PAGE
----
Quick Thought: Captain America And The War On Terror

I initially had this thought as I was walking out of Captain America earlier this summer, and let it sit for a while - to the point that it almost became irrelevant because the movie had been out for too long. This weekend's anniversary of the 9/11 attacks makes it kinda relevant again, so here we go! Don't worry if you haven't seen the film, what I'm about to mention is in the first 10 minutes of the film and doesn't go anywhere near spoiler territory.

One of the first scenes of the film is Steve Rogers sitting in a theatre as the newsreels play before the movie - if you've never seen one of these, there's an example here - and in that old-timey style, they talk about the home front and how everyone's gotta pitch in make sacrifices... Little Timmy hunting for scrap metal and all that jazz.

I looked at that, and I thought about the sacrifices asked of the American people through the War on Terror, and I wondered if anything even remotely comparable was asked of the American people this time around? I remember the priority just being that everyone had to keep spending money. Hell, they even pushed through big tax cuts to encourage that, with no concern over going into deficit to fund the war effort.

It goes without saying that the two are completely different kinds of conflict, but both were sold as existential threats to the continued existence of the USA. Outside of those who've lost loved ones or serve in the armed forces, I wonder how many Americans feel like they've done anything to directly contribute to America's success in this war, the way people rationing gas or foraging for scrap metal during WWII almost certainly did.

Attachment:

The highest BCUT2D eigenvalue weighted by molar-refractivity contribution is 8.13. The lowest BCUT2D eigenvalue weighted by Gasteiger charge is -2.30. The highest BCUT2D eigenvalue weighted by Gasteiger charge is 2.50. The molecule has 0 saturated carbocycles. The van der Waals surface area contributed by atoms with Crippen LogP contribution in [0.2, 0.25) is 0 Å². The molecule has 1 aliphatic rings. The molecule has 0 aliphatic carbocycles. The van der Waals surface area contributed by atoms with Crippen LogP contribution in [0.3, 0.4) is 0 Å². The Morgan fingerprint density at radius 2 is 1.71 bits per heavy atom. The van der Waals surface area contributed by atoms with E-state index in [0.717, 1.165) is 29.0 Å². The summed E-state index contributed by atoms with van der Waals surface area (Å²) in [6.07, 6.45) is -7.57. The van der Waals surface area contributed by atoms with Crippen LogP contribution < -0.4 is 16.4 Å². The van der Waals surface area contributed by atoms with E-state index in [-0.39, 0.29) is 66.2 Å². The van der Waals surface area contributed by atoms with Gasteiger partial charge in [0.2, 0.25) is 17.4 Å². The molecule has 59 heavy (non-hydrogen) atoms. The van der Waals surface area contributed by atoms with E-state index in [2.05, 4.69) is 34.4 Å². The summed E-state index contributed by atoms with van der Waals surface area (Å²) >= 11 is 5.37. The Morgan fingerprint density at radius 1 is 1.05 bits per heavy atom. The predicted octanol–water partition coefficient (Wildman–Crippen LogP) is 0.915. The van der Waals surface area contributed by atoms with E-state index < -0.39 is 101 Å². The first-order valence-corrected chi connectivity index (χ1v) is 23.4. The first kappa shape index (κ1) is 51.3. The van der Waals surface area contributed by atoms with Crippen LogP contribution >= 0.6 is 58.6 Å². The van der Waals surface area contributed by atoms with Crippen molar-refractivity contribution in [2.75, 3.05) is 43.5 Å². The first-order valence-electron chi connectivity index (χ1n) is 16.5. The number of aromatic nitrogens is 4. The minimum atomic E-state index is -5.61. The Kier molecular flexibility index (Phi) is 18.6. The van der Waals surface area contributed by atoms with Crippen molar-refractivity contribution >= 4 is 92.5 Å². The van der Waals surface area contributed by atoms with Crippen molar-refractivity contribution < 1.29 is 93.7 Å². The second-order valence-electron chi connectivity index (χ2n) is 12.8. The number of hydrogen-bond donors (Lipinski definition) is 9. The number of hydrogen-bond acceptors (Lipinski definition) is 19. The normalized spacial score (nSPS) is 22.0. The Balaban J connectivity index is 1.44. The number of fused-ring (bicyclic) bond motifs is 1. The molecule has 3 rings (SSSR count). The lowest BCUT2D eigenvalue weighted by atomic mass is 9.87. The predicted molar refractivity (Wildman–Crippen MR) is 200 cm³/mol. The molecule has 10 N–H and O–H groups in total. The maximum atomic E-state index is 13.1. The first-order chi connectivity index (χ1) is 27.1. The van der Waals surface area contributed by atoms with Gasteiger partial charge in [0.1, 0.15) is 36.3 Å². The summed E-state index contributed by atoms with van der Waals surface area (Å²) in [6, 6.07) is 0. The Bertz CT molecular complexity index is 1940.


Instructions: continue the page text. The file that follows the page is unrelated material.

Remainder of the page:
Considering that the US has now been in Iraq for longer than it was in both WWI and WWII combined at this point (even longer in Afghanistan), it just begs the question: Is war really hell if "doing your part" means buying a 50" flatscreen and a new couch? How much can people be expected to demand a swift and conclusive resolution to military engagement when it's not really having an impact on their day to day life?

Just a thought.

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1 comment

  • Brian,

    War is hell because many poor people had to send their children to fight in many unpopular wars. Many of these children will die. 

    Meanwhile, as a result of the unrelenting costs of these wars, the United States economy collapsed due to a wide range of everything going wrong all at the same time, including corruption at the heart of the economy itself. 

    They had eight years of repressive, nigh-totalitarian rule while the rich got richer and the poor got exponentially more poor. Now, in the face of what might have been the most progressive move it could have made, it's seeing promises broken and the nation that brought you the war on terror is pleading to let its citizens (and most notably, vetrans of the aforementioned unpopular wars) have jobs.

    In summary, shake ya ass, but watch y'self. Be careful what you're working with.

    • Matthew Buttler